The declassified documents disclosed today were obtained through a Freedom of Information Act Request (FOIA) by Dr. Bradley Simpson of the National Security Archive. The State Department found 62 documents relevant to the Timika murders. They released only two of these documents in full and 20 others “with excisions.” The rest were withheld. The FBI did not release any documents, writing: “No records responsive to your FOIA request were located by a search of the automated indices.” The FBI is notorious for not complying with Freedom of Information Act requests. The documents reveal evidence of a cover-up,” said Dr. Kirksey. “The fact that many relevant documents were not released is more evidence of the same” 

Selections from these documents are published here in seven distinct sections [links to the PDFs of the documents can be  found here: http://etan. org/news/ 2009/06Timika. htm

 
1) Response by the State Department and the FBI to the Freedom of Information Act (FOIA) Request

2) Initial Reports About Attackers; Yudhoyono Orders a Quick Response The first State Department reports about the
2002 attack seriously entertained two theories: that the perpetrators were Papuan independence fighters (OPM guerillas) or rogue elements of the Indonesian military. The  documents note that the assault took place on a foggy mountain road near a military checkpoint and an Army Strategic Reserve Forces post. Upon learning of the attack, Yudhoyono ordered a quick response to restore security and to investigate the attack. 

The U.S. Embassy noted in a cable to Washington: ”Many Papuan groups are calling for an independent investigation led by the U.S. Calls for an independent probe are unrealistic, but we believe that Papua’s Police Chief, who enjoys a good reputation with Papuan activists (and U.S.), can conduct a fair investigation.” The Police Chief’s investigation later indicated that the Indonesian military was involved. The FBI subsequently launched a separate probe.

3) Attack Victims Treated in Secrecy at Australian Hospital

The survivors of the assault were airlifted out of Indonesia to a hospital in Townsend, Australia. Here U.S.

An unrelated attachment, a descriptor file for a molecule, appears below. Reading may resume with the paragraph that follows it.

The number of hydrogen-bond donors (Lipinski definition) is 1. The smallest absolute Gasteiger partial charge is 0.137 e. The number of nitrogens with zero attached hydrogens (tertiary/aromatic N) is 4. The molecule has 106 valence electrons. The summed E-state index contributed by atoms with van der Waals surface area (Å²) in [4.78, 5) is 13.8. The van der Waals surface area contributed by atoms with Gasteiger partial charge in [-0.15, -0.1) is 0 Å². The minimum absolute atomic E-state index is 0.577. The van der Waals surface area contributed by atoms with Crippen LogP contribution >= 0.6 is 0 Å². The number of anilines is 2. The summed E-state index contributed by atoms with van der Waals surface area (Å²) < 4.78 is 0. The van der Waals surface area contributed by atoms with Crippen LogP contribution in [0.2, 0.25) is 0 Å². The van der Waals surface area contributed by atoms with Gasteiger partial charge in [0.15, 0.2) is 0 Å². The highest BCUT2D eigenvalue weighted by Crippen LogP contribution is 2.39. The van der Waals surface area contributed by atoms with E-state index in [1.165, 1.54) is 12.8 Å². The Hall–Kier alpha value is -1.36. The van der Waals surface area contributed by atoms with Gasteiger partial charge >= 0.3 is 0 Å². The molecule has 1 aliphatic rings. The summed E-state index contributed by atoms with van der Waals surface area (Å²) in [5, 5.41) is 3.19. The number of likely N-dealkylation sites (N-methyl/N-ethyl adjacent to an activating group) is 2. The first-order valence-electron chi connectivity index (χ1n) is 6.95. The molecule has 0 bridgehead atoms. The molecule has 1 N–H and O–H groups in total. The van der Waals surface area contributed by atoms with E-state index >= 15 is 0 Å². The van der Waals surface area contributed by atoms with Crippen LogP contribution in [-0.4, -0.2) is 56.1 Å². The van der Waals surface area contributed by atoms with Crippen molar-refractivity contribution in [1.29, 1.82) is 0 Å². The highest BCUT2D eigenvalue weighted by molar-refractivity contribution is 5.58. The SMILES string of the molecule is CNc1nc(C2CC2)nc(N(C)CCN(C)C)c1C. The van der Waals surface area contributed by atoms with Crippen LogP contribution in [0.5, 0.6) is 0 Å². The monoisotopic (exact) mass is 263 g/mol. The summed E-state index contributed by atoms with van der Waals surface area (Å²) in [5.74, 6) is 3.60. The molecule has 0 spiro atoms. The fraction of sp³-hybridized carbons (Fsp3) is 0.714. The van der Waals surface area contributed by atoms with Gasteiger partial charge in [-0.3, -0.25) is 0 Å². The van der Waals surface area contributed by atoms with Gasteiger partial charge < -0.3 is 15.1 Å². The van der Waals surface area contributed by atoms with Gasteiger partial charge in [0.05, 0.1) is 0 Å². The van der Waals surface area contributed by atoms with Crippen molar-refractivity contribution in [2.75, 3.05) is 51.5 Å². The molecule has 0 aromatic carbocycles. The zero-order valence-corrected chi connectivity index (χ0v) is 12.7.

diplomats, the FBI, Queensland Police, and the Australian Defense Force kept a tight lid on the situation—preventing the victims from speaking with the press and even from contacting family members for the first two days. See: Tom Hyland, “Lost in the Fog,” The Age, September 28, 2008. http://www.theage. com.au/world/ lost-in-the- fog-20080927- 4pb8.html? page=-1

4) Yudhoyono Assumes Coordinating Role in Investigation

Following police reports of Indonesian military involvement, these documents reveal that Yudhoyono began to play a more active role in managing and influencing the direction of the investigation. Yudhoyono met repeatedly with the FBI field investigators, as well as high-level U.S. diplomats, blocking their initial attempts to gain unmediated access to witnesses and material evidence. This  file includes a letter from Yudhoyono to the Charge D’Affaires of the U.S. Embassy where he outlines a strategy  for managing the broader political and security aspects of the incident.

5) Commander-In- Chief Concerned About Washington Post
Interview  The Washington Post reported in 2002 that senior Indonesian military officers, including armed forces commander General Endriartono Sutarto, had discussed an unspecified operation against Freeport McMoRan before the ambush in Timika.  General Sutarto vehemently denied that he or any other top military officers had discussed any operation targeting  Freeport. He sued The Washington Post for US$1 billion and demanded an apology from the paper. Several months after this lawsuit was settled out of court, The Washington Post asked to interview Sutarto. This document contains notes  from a meeting between the U.S. Ambassador and Commander-in- Chief Sutarto where this interview request was discussed: “Clearly concerned, General Sutarto asked why  the Washington Post wanted to interview him, as well as  TNI’s Strategic Intelligence Agency (BAIS) and the State Intelligence Agency (BIN) Chiefs regarding the Timika  case.”  See: Ellen Nakashima and Alan Sipress “Indonesia Military Allegedly Talked of Targeting Mine,” The Washington Post, November 3, 2002. http://etan. org/et2002c/ november/ 01-09/03mine. htm